A dual-purpose bird, the Sussex chicken is a poultry breed from England. Here are five facts you need to know about this old British chicken breed.
Traditionally bred as a table bird and kept for meat production, the Sussex chicken is now just a really great dual-purpose poultry breed. Originating from the Sussex county in England (hence the name!), Sussex chickens are known to be good, steady, egg layers with a friendly nature and gentle disposition.
If you are a chicken keeper and looking for a new addition to your backyard chicken flock, you can look no further than the Sussex breed: this dual-purpose bird from Great Britain will no doubt be the perfect addition. Whether it's for egg-laying or for more, um, meaty pursuits, or even just as a great feathery companion: you can't go wrong with this dual-purpose breed -- here are five facts about Sussex chickens.
1. It is one of the oldest chicken breeds.
The Sussex chicken is among the oldest chicken breeds in England. Also called the "Old Sussex" or the "Kent Fowl", the egg-laying bird was shown at the first ever poultry show: held at the London Zoo in 1845 -- this was a chicken making history!
2. There are eight color varieties.
Sussex chickens are quite good-looking birds: they have a red single comb along with red wattles and earlobes. They come in eight color varieties, all of which are recognized by the Poultry Club of Great Britain:
? Speckled: Speckled Sussex chickens are a rich mahogany color with a white speckled body that increases with each molt.
? Light: Light Sussex chickens are white with black neck and tail feathers.
? Red: this deep red coloring is similar to the Rhode Island Red chicken coloring.
? Coronation: with the same markings as the Light Sussex, this is a white bird with a lavender neck and tail feathers.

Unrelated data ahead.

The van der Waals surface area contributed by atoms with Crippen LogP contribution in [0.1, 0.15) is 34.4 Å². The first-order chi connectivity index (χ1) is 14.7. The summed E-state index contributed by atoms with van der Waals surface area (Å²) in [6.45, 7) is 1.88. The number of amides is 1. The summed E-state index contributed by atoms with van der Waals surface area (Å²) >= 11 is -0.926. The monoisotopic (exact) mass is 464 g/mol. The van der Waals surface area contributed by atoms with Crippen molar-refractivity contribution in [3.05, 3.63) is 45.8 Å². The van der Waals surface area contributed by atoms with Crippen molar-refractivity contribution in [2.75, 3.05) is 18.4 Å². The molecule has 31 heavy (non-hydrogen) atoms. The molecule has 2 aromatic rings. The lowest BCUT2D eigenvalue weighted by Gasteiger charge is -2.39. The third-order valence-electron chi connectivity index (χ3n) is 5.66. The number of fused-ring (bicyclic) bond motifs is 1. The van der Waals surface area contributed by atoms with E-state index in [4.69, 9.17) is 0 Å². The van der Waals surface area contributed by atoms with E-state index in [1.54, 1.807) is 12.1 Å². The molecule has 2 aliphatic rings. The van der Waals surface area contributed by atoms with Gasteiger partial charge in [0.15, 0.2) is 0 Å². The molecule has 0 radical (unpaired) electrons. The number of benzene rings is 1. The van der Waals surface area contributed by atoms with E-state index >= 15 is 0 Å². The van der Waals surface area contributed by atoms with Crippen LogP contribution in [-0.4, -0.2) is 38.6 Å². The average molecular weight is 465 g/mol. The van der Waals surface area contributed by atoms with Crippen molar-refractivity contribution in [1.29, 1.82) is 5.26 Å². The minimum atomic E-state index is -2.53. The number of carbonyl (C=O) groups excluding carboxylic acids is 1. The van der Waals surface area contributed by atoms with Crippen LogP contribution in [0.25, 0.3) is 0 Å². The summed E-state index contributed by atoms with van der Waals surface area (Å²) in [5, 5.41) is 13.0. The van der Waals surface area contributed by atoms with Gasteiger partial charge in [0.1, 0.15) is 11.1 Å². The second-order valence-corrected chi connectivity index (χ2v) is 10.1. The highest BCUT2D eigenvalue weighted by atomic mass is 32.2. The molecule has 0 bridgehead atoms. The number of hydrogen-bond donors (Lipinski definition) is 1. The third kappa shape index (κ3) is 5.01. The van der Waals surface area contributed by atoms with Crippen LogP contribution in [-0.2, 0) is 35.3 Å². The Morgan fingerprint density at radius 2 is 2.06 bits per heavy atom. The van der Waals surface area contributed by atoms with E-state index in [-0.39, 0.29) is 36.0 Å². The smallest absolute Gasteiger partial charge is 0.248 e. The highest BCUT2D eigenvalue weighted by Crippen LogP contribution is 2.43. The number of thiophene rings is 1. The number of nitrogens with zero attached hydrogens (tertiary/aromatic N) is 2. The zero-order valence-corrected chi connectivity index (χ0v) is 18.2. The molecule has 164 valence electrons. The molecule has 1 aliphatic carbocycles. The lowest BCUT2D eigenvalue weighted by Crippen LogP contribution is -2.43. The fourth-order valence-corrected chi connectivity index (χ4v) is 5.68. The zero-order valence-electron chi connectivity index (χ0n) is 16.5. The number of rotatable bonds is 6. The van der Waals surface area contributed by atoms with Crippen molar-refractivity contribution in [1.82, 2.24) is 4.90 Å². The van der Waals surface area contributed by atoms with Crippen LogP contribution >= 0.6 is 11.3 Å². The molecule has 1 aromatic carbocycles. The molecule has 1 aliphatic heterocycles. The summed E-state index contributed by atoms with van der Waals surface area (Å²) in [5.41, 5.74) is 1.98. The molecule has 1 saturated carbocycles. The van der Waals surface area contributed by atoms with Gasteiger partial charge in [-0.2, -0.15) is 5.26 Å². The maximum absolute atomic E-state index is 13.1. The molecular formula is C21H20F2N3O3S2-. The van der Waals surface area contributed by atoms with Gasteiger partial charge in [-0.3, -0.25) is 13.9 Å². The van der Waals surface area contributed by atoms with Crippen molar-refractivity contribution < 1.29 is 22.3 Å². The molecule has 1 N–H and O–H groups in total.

The American Poultry Association (APA) recognizes the light, red, and speckled colors.
3. They are great egg layers.
Sussex hens are known to be excellent at egg production -- these hens will readily supply you with an average of 200 to 250 large, light brown eggs a year, with these hardworking egg layers producing four to five eggs a week. They are also cold-hardy hens and will lay throughout the winter; they also tend to go broody and their broodiness makes them great mothers.
4. They were developed from multiple chicken breeds.
The Sussex chicken was developed by crossbreeding the big and fluffy Cochin chicken, the British breed Dorking chicken, and the giant-sized Brahma chicken. All these poultry breeds went into making the Sussex chicken we know and love today.
5. They are gentle and curious birds.
When it comes to their personality, these chickens have the best of both worlds. They are calm, docile, and easy to handle, but are also active, alert, and confident friendly birds. The Sussex breed are also very curious birds and love to forage -- they are natural foragers, gathering most of their needs when allowed to free-range in the wild -- making them low maintenance chickens that're great for beginners and children.
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